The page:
Fly fishing reels explained will show you that the reel is more than a container for your fly line to keep it off the ground when playing a fish. Unlike conventional bait rods the line will have to be retrieved in by hand to entice the trout to take your fly and as this happens the line will be increasingly lying at your feet.
This is not so bad when you are on a sandy beach or clay bank side but if there is a lot of undergrowth then the line will get caught up on the vegetation and when that trout of a lifetime decides to take your fly you don’t want to be trying to pull the line free to play it in. Many a prize trout was lost this way believe me.
The reel is therefore to reel up the line before you try to play the trout. This can be done with ease with a bit of practice as you hold the line tight to keep tension on the trout as you reel up the line with your other hand. This may sound difficult but it is not.
You can play a trout without reeling in first but this is only advisable when on a snag free environment, even sitting in a boat is not the place as oars, bags your partner can all get tangled up with your fly line very easily.
Once you have the line on the reel you can let the trout fight and take line and reel it back on with the knowledge that you are free to move in any direction it decides to go.
So what type of fly fishing reel are you after?
To begin with you will have decided on which fly rod you need and on the handle of the rod will have a line rating usually 5, 6 or 7 for trout rods. Here we will match the reel to the same line rating.
Manufacturers of fly fishing reels have come up with a system of covering a few sizes so your reel can be used over various rod sizes. For instance there are 4-5, 5-6, 6-7, or 7-8 and sometimes 6-8, 5-7 covering three sizes of line.
These are only recommendations by the manufacturers as the overall size of the reel will depend on;
1 The size of line
2 How much backing line you wish to put on.
For example the Redington Rise 7-8 fly reel is designed for a weight forward 8 line plus 200yds of size 20lb backing.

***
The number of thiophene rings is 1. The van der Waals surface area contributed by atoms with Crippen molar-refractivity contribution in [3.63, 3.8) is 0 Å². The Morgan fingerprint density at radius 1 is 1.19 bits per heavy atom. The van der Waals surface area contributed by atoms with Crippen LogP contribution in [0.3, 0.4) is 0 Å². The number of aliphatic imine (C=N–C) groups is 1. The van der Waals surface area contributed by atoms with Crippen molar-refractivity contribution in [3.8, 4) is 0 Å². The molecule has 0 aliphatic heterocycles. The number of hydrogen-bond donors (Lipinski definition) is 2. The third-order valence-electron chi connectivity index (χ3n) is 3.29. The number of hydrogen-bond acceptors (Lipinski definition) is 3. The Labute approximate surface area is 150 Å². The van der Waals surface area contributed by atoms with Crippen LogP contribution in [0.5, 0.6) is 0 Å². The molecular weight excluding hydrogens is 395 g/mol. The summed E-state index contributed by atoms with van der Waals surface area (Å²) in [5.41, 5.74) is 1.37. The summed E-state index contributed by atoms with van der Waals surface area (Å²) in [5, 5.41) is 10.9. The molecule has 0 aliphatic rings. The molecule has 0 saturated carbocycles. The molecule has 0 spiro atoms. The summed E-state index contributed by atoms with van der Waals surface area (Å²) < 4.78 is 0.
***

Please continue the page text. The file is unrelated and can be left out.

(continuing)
Don’t worry too much about this for now just look at the line rating on your rod let’s say it’s a 7 then we want to get a 6-7 or a 7-8 . These will be fairly similar in size one just slightly bigger than the other and hence slightly heavier.
The difference may be hard to notice in the hand but when fishing for an eight hour day we want our line, fly fishing rod and reel to be as light as we possibly can.
Like all things in this world when they make it better they put the price up and usually anything that is very light will have a large price tag so bear this in mind when deciding.
As you are a beginner I would try to get a setup as cheaply as possible and you can always get upgraded as your skills improve. Consider this if you go out and pay £500 on a new set up try for a few weeks then decide fly fishing is not for you it will be an expensive trial.
You could sell it off second hand but you will be lucky to get half of what it’s worth. Also as a beginner your skills will not be as sharp as required and you will most likely bang it against something or have some sort of accident leaving you with a four piece rod when it came to you as three.
The other thing to mention is some fly fishing reels come with spare spools while others don’t. As a beginner you will want a full floating fly line which we will cover in the next post but as you progress you will want various density lines to cover different situations and fly fishing types.
It is therefore cost effective to purchase a reel with spare spools. There are in some cases cassette fly fishing reels cartridge reels that allow for the inner section to be removed before placing in another in some cases these cartridge setups may have 4 or 5 spools.
For more information check out this other post on trout fly fishing reels.